Life & Arts

In Black America Podcast
3:47 pm
Sun May 18, 2014

Interview: 'Careeranista: The Woman's Guide to Success After College'

Chaz Pitts-Kyser, Founder and Managing Editor

  On this edition of In Black America, producer/host John L. Hanson Jr. speaks with Chaz Pitts-Kyser, Founder and Managing Editor of and author of Careeranista: The Woman’s Guide to Success After College. 

Just 30 minutes of watching the news is enough to make the average woman graduating from college want to crawl beneath the covers. The headlines always seem to come back to the sluggish economy, high rate of unemployment, fierce competition for jobs, and ultimately, just how unlucky young professionals are for having to build a career amid such misfortune.

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Life & Arts
4:00 pm
Fri May 16, 2014

The Moyers on Addiction: A Public Family Talks About A Private Problem

Texas Standard's David Brown (left) recently sat down with Bill, William and Judith Moyers for a discussion of addiction.
Jorge Sanhueza-Lyon/KUT

Addiction affects nearly 23 million Americans, according to the Substance Abuse and Mental Health Services Administration. Yet only about 10 percent of those affected are receiving treatment.

Addiction comes at a high price to society. It's estimated that drug and alcohol abuse costs the United States around $500 billion a year in health care spending, lost productivity and crime. But perhaps the friends and families of those struggling with addiction can best attest to the emotional, psychological and social toll of the illness.

One American family knows the struggle addiction brings all too well. 

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Author Interviews
8:19 am
Fri May 16, 2014

Author Robert Bryce: Why Thinking Smaller Will Bring the Future Faster

What do transistors, lithium batteries and AK-47s have in common?

Each one of those inventions fast-forwarded human history. They and many more, argues Austin-based author Robert Bryce, are examples of a trend in nature and society toward making things, faster, cheaper and – Bryce argues – better.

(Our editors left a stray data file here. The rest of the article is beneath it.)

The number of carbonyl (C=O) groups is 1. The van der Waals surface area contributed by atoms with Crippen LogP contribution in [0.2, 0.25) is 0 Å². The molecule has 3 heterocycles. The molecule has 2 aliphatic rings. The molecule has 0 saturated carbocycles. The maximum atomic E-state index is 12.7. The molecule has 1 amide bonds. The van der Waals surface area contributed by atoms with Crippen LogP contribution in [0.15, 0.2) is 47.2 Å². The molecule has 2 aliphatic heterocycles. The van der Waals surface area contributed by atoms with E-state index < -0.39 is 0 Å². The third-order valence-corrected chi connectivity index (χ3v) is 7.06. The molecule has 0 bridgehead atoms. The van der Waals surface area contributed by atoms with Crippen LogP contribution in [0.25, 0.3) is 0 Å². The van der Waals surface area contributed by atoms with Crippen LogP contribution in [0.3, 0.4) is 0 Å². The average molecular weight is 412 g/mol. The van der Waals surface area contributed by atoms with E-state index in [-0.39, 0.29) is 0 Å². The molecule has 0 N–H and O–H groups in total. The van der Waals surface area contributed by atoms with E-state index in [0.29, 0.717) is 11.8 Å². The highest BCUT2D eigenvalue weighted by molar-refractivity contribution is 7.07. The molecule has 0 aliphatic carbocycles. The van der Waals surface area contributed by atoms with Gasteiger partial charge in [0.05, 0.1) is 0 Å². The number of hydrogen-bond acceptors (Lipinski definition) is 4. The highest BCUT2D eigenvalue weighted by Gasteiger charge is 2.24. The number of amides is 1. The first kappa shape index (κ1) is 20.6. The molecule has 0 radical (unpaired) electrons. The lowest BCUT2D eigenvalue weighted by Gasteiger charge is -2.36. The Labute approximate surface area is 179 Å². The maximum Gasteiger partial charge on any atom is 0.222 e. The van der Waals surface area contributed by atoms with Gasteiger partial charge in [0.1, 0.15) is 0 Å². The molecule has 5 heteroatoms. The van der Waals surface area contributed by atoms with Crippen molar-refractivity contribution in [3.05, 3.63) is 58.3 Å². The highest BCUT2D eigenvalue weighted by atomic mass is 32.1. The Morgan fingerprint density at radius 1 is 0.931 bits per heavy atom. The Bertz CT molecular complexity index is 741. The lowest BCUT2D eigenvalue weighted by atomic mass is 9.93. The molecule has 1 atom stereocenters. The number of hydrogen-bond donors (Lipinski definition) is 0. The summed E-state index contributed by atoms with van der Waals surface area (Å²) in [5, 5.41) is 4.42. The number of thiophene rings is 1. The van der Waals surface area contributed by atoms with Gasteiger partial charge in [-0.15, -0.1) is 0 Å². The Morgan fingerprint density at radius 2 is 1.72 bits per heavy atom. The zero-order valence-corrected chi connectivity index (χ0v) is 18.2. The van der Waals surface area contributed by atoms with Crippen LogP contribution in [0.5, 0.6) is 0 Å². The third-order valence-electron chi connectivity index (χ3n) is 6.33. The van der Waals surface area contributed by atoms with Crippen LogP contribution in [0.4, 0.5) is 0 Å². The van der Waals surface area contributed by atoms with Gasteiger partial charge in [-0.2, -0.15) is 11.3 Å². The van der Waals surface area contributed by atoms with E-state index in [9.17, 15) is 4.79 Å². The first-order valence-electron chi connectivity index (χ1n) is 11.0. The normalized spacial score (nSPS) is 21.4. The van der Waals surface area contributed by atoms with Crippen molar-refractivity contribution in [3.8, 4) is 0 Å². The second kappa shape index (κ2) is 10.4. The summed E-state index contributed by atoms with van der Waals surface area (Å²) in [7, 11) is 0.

Bryce's new book is called "Smaller Faster Lighter Denser Cheaper: How Innovation Keeps Proving the Catastrophists Wrong." He spoke to Texas Standard host David Brown.

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Arts Eclectic
10:14 am
Wed May 14, 2014

See Children's Theater from Pollyanna Theatre Company

Austin's Pollyanna Theatre Company specializes in theater for young audiences. And in addition to creating original theatrical works for children, they also believe in theater as a teaching tool.

To that end, they stage shows in cooperation with the Long Center, which are aimed at young children and their families, and also venture into local schools for performances and education.

Their latest play, Plus and Minus: The Vacation Adventure by Katherine Gee Perrone, revisits popular characters Addy Plus and Minus Takeaway and teaches lessons about both math and acceptance.

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Arts Eclectic
1:51 pm
Mon May 12, 2014

Austin's Homeless Ask 'Am I Invisible?' in New Art Project

Am I Invisible? is an ongoing art project written and performed by members of Austin’s homeless population. It  explores their lives through video presentations, monologues and other performances. 

The project began last year when video artist Roni Chelben began facilitating video workshops at the Austin Resource Center for the Homeless. It led to a series of videos featuring members of Austin's homeless community, and eventually a live show based on the lives of its participants.